Tuned In

BSG Watch: The Piano Has Been Drinking

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Sci Fi

Sci Fi

Spoilers for Friday’s Battlestar Galactica coming up after the jump: 

Two weeks ago, we had an episode of BSG, aboard the Cylon baseship, devoted almost entirely to exposition. Last week, one aboard Galactica, devoted almost entirely to relationships among the characters, especially the Cylons among the fleet. This week, we saw an episode that delved into the characters of Starbuck and the Chief as well—but in a way that served both the endgame and the heart of BSG. A hybrid, if you will, and a very satisfying one at that. 

As I wrote last week, my problem with the Ellen-Tigh-Six triangle episode was that it seem almost detached from the arc of the series, and that Ellen in particular, seemed to be acting, if not out of character, in a way that suggested we don’t entirely know who her character is anymore. Friday’s episode worked not just because we saw the two characters working through old issues and reliving old patterns, but because each of their crises reinforced the plot and the theme of the episode—how human-Cylon merging, in particular the hybrids, will be crucial to the end of the series and the future of both species. 

I said “hybrid,” plural, because while we didn’t get confirmation, it’s looking awfully likely that Starbuck is a hybrid, quite likely the daughter of boxed Cylon Daniel (the artistic one). This would explain her specialness, how she would be able to find Earth, and how she, like Hera, is somehow able to tap into some kind of universal mind.

That’s the mythology part, but was impressive here was how Katee Sackhoff carried the story through an episode that—up to the last ten minutes or so—was mainly talking. (Talking to herself, at that.) The opening sequence was brilliant, showing Starbuck’s familiar dark humor as she gave instructions to her dwindling crew, many of whom were forced to fly solo. (“Savor this alone time, but do not whack too much. We need you to conserve your O2.”) But it was intercut with scenes of her alone, mouthing the speech to herself, showing us her disorientation; what seems outwardly like control is actually the verge of madness. Through her babbling at Joe’s Bar, she takes herself back to the childhood roots of her hurt, and, through it—hitting on the chords of The Song—may be about the find the fleet a way forward.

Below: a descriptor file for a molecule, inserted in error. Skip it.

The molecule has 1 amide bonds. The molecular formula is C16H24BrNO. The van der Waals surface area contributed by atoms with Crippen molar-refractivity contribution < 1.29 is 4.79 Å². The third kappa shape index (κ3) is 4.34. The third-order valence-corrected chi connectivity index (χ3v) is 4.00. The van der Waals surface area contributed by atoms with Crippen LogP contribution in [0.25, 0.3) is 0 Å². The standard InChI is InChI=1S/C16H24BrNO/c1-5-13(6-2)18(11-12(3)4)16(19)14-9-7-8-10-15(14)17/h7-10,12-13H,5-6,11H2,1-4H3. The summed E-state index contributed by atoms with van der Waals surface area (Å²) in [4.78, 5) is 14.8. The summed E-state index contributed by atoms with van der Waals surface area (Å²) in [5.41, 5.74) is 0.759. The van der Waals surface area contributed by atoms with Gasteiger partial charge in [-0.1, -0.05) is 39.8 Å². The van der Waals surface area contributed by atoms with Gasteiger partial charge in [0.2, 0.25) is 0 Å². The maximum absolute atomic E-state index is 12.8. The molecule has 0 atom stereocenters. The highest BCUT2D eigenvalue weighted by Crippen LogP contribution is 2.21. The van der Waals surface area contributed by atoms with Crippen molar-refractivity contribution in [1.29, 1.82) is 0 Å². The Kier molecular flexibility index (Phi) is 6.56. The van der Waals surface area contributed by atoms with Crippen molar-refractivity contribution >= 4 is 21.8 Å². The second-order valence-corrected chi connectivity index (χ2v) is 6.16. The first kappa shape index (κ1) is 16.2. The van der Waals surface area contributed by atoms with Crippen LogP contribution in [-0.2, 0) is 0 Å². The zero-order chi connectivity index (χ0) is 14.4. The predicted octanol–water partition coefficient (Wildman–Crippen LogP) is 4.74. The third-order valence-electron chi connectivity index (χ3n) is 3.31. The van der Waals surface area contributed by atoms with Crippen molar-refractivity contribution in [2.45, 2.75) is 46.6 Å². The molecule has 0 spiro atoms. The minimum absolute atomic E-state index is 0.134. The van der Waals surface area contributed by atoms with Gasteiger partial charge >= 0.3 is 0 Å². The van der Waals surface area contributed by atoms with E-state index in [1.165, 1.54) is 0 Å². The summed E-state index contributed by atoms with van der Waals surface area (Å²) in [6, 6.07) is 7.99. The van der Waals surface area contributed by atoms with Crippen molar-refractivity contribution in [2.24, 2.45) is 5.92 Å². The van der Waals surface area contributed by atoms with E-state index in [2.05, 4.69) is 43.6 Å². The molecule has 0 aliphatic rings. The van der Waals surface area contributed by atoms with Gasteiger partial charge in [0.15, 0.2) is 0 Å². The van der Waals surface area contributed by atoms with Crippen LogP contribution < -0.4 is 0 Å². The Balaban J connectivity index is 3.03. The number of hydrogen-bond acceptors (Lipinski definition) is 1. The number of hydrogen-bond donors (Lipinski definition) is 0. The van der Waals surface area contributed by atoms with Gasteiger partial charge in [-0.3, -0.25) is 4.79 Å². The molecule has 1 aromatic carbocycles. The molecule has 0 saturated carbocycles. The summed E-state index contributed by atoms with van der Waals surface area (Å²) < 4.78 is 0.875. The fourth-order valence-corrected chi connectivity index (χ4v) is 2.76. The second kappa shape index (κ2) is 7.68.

And Tyrol! Trusting, foolish, had-us-yelling-at-the-TV Tyrol. I’ll leave you to discuss what it means that Hera’s been spirited away, but this was excellent work by Aaron Douglas, his soulful, pained eyes bleeding Tyrol’s willingness to believe. I actually wonder, up until Boomer’s escape, whether he was actually in on the plan to take Hera as well as to free Boomer, but the horror that broke over his face discovering that she had taken Athena’s child told it all.

All in all, a welcome, and wrenching, episode. As Kara said, “It made me feel happy and sad all at the same time.” As Slick replied, “The best ones do.” 

On to the hail of bullets: 

* I’m guessing that Kara’s dad (whose recording was made at, hint hint, an Opera House) can’t have composed All Along the Watchtower, because if I’m not mistaken, when Anders picked up the guitar on Earth, he remembered having played the song—correct? 

* If, as seems pretty clear, Boomer is still working for Cavil, and had no problem jumping to Galactica immediately with Ellen, does this mean that Cavil has know how to get to the fleet all along? If so, why is he being a stranger? Does he want Hera more than a battle, and if so, for what? 

* It has, of course, always been hard to figure out what Boomer really thinks and where her real loyalties are—that’s the whole point to a double-crossing character like her. But her centrality in this episode shows one weakness of introducing the idea of Cavil jimmying with other Cylons’ minds: we now have to wonder if the “real” Boomer—whoever that is—betrayed the Chief and stole Hera, or if somewhere along the line she’s had duplicity programmed into her. 

* Have we ever heard before that an FTL jump is dangerous to nearby ships?

* Finally, not to be indelicate, but someone tell me: why is it that the Chief was able to identify the 8 with Ellen as Boomer just be getting a close look at her, but Helo does not recognize that the woman he is with is not his wife under, er, ah, more intimate circumstances?